When the weather outside turns frightful this year, residents will be thinking of the cost of warming those long winter nights.
And utilities companies say consumers will pay more for heat.
Higher heating costs have been a topic of fall conversation to rival summer discussions about $2-per-gallon gasoline prices. Homeowners have been advised to expect higher costs this heating season. Like storms colliding, the expected higher prices may coincide with a more traditional winter -- which means colder weather.
The National Weather Service predicts the winter of 2001 will see temperatures about seven degrees colder than last winter.
Reliant Energy Minnegasco, headquartered in Minneapolis, stated the cost of natural gas has been increasing from the company's suppliers and that prices are expected to remain high "especially if winter temperatures are colder than they've been in recent years."
Natural gas prices are at a 20-year high. Minnegasco attributes part of the increase to rising consumption and lower supplies. Minnegasco also reported that while natural gas production is increasing, it is unlikely those supplies will make a difference for several months, about the equivalent of a Minnesota winter.
Officials with Minnegasco and Xcel Energy, formerly Northern States Power Co., said greater use of natural gas by industrial companies with multiple fuel capabilities and electric power generators are contributing to the demand.
Hot summer temperatures in Texas and California meant a higher than average electric load as customers sought relief and that used more of the basin gas supply, said Marcie Driscoll, Xcel Energy spokeswoman.
An active hurricane season in the gas-producing Gulf of Mexico and utilities that put off buying to replenish winter supplies this summer in hopes of lower prices are also some of the reasons listed.
Greater demand expected with a traditional winter is meeting a smaller supply and creating higher prices. Utilities noted they are just passing the added cost on to the consumer and not creating additional fees themselves.
Driscoll said customers are paying what utilities pay for natural gas, which accounts for about 60 percent of the actual bill. Other charges relate to getting the gas to the consumer.
With the natural gas use driving the bulk of the monthly bill, consumers have an opportunity to affect the payments through conservation.
"If temperatures return to normal this winter gas bills will be higher than in the past two years," Minnegasco noted.
Residential customers who paid up to $600 per year to power companies can expect a 30 percent to 35 percent increase or another $200 this year.
Prices could be even higher, depending on the winter temperatures.
Scott Hults, manager of gas supply planning for Xcel Energy in Minnesota, said in a news release that in September the price of natural gas per unit of energy-or therm is up nearly 32 percent over the price a year ago for residential customers.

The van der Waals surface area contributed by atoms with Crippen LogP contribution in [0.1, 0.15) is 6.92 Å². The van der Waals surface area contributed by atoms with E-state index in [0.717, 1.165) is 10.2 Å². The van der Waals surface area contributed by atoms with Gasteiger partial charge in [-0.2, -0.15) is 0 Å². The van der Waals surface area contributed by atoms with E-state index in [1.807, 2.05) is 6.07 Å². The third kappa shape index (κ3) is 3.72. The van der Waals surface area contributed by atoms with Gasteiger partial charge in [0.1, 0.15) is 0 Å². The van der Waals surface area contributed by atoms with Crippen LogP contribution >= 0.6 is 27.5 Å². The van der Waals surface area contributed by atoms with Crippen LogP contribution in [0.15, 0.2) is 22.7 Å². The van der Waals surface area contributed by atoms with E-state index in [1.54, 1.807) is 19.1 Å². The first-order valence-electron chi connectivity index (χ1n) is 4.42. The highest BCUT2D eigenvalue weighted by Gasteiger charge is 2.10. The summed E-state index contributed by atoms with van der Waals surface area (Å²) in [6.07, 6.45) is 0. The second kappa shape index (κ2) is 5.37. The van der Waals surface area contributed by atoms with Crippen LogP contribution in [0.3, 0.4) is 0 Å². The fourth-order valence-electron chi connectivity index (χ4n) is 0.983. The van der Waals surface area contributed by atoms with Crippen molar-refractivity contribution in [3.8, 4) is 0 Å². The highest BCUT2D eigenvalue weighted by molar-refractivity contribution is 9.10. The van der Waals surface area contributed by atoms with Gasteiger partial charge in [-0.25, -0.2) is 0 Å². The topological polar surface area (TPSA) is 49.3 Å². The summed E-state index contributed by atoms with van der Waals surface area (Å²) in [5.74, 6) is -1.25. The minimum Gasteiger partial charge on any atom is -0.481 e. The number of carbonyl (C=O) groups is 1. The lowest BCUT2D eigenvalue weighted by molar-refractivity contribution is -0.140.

The Xcel Energy estimate assumes a 30 percent to 45 percent increase in the cost per therm and an 8 percent increase in natural gas use over last winter. The estimate also assumes this winter will be colder.
A typical Xcel Energy residential customer in Minnesota can expect to pay about $30 to $45 per month more to heat a home.
Dave Carlson, master service technician with Minnegasco, said the company is encouraging residents to consider the budget plan this winter.
Customers on budget plans -- with fixed monthly natural gas bills spreading payments throughout most of the year instead of paying larger bills during the winter -- began seeing increases in their July statements.
Less than half of Minnegasco customers currently use the budget plan.
Natural gas customers are likely to have company when it comes to seeing increases. Lowell Bohlke, owner of Dick Parks Gas Co. in Nisswa, said he has no idea what to expect in propane prices. Propane currently costs about $1.15 per gallon, which is up from an 80-cent-per-gallon price a year ago.
Before the cold arrives in earnest, residents can help their winter heating bill by putting on storm windows and finding air leaks in their homes. Cracks or gaps around windows and doors can lead to heat loss and cold air drafts. Minnegasco notes a "very leaky home can cost up to 40 percent more to heat or cool because of air leaks."
Sealing leaks may mean adding weather stripping or putting additional insulation in the attic.
Automatic thermostats can be programmed to adjust room temperatures on a schedule assuring a warm house by the time those morning alarm clocks go off.
Programmable thermostats can also lower the temperature after residents leave for work or school and then turn the heat back up before everyone returns at days end. Minnegasco notes the energy savings from programmable thermostats usually pay for their cost within one to two years. Programmable thermostats can range in cost from $30 to $80, the natural gas companies reported.
Under Minnesota's Cold Weather Rule, which is in effect annually from Oct. 15 through April 15, residential customers who work out a payment schedule or who qualify for low-income payment plans can avoid having their natural gas service disconnected for non-payment. Individuals can contact area energy assistance programs to find a program that will help.
For most residents responsible for paying the heating bill, dressing warmly and regulating the heat are likely to help deflect part of the increase.
Driscoll said: Anytime you conserve or try and save energy its going to effect what you are going to pay for it.
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